Wednesday, September 28, 2005

Dembski on probability

Billy D., the Newton of something or other, posted a couple of glaringly incorrect pdfs.

One is an attack on Bayesian inference, which, in the course of misunderstanding the straightforward statistical process of hypothesis testing, also introduces blatant errors regarding the relationship of frequentist statistical techniques and Bayesian methods.

Without trudging through the details, I'll try to give a quick guide to the differences. While the Wikipedia argues that the Bayesian position can be seen as a superset of frequentist statistics, the two schools are very different in their underlying principles, and strict adherents to either school can be dogmatic in their defense of their approach. A frequentist holds that one can reject a hypothesis when the probability of an empirically measured result given a particular hypothesis is sufficiently small.

A Bayesian doesn't buy the rejection argument. You have "degrees of belief" and you accept the more likely of some number of hypotheses, conditional on future data.

A frequentist will generally evaluate a null hypothesis of "no effect," and if it's rejected, conditionally accept the alternative. So, if I reject the hypothesis that the slope of mean annual temperatures over the last century has been less than or equal to zero, I conditionally accept the hypothesis that temperatures have risen. In particular, I evaluate the probability of getting a particular dataset (D) if a given hypothesis were true (in the jargon, P(D|H). That's the probability of D given H). If I reject the hypothesis that temperatures would rise by a the measured amount if certain physical processes, and no others, were operating, I can conclude that some other process was operating, but not what that process is.

Bayesian stats work differently. I begin with some prior (non-zero) probability that the slope is greater than 0 (P(H)), then I gather new information (D). The probability that temperatures have risen is dependent on the prior probability (P(H)), the probability that you'd get the data you have if the temperature were rising (P(D|H)) and the probability you'd get your data if it weren't (P(D|~H)) (you must enumerate each of the alternate possibilities). You then choose the outcome which has the highest degree of belief. Not being much of a Bayesian, I may have mangled a detail here.

I've sketched out the way that a Bayesian might approach design detection, and it frankly makes sense to me. You incorporate the probability that a designer exists a priori, then you evaluate the probability that the designer would produce some data compared to the probability that other causes (natural selection, random weathering, whatever) would produce the same data, along with the probability of those processes occurring. Since the probability that evolution occurs is 1 (even Dembski doesn't disagree), but the probability of a designer existing (absent circular invocations of design) is a purely theological question, it's hard to know what to do. Dembski believes, deep in his heart, that a designer exists. Others assign that a probability of zero, in which case design is irrelevant. If we could pick a prior probability of a designer, we'd still need a coherent model of its capabilities and desires to be able to decide how likely it is that the designer would have made things a particular way.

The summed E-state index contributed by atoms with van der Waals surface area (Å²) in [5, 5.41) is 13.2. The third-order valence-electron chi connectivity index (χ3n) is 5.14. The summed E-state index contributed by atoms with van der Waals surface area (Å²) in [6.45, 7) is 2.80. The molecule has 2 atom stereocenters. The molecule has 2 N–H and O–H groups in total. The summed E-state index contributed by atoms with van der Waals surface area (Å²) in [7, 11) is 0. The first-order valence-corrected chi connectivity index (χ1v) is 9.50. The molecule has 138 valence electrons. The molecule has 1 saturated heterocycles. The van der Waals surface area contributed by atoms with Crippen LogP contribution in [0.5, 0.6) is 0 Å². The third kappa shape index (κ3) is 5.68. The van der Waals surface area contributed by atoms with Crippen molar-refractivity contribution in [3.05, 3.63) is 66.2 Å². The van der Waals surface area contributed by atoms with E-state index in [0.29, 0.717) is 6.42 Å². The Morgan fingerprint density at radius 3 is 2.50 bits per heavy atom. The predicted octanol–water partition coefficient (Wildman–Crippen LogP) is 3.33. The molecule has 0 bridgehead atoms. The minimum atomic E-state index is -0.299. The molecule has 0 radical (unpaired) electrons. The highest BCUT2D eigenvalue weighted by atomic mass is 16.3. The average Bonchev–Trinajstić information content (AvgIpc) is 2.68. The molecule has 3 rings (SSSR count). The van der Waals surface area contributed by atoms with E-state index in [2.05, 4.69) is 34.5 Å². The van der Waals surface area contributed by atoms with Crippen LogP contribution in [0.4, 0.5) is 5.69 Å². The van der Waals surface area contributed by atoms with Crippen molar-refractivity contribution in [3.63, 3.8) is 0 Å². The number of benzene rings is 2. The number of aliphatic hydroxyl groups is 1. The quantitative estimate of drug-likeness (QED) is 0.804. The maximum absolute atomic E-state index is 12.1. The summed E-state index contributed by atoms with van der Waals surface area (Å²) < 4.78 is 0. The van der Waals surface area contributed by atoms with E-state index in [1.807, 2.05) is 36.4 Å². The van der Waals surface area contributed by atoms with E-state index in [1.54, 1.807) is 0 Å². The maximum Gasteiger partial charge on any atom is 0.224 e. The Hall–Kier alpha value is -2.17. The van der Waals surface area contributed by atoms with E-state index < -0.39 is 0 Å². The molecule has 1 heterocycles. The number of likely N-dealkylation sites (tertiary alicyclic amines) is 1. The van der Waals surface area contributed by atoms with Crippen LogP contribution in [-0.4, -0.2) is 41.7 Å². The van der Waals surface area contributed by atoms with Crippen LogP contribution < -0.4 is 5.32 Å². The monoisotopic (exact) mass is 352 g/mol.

Dembski dislikes that approach, since he really doesn't want to get into theological arguments. To avoid the Bayesian approach, he offers a frequentist approach which is fundamentally flawed. He divides all phenomena into three categories: Law, Chance, Design. By evaluating the probability of a given dataset, one can reject each of the first two, leaving only Design. Since it's generally impossible to reject all possible hypotheses of a given sort, we already have trouble. The probability of an event is dependent on a model of the process even under frequentist statistics, meaning he can't just look at the data, but he must evaluate P(D|H). The likelihood changes depending on the hypothesis. To reject all chance hypotheses or all law based hypotheses requires enumerating every possible such hypothesis and rejecting it. There's just no other way. This also leaves Design in the unique position of never having to prove itself. Convenient for Dembski, useless for everyone else.

Dembski concludes:

The Bayesian approach to statistical rationality is parasitic on the Fisherian [frequentist] approach and can properly adjudicate only among hypotheses that the Fisherian approach has thus far failed to eliminate.
As you can see, this is simply false. Bayesians reject the frequentist obsession with rejecting hypotheses. I doubt that it would be possible for a Bayesian to have a high degree-of-belief in a hypothesis which a comparable frequentist approach would reject, but that's because they are both bound by the same universe. In general, you'd expect both to give comparable results.

He babbles about specification and how it figures in, but who honestly knows what specification is supposed to mean. Sometimes it's a very specific thing, sometimes it seems like a random hand-wave.

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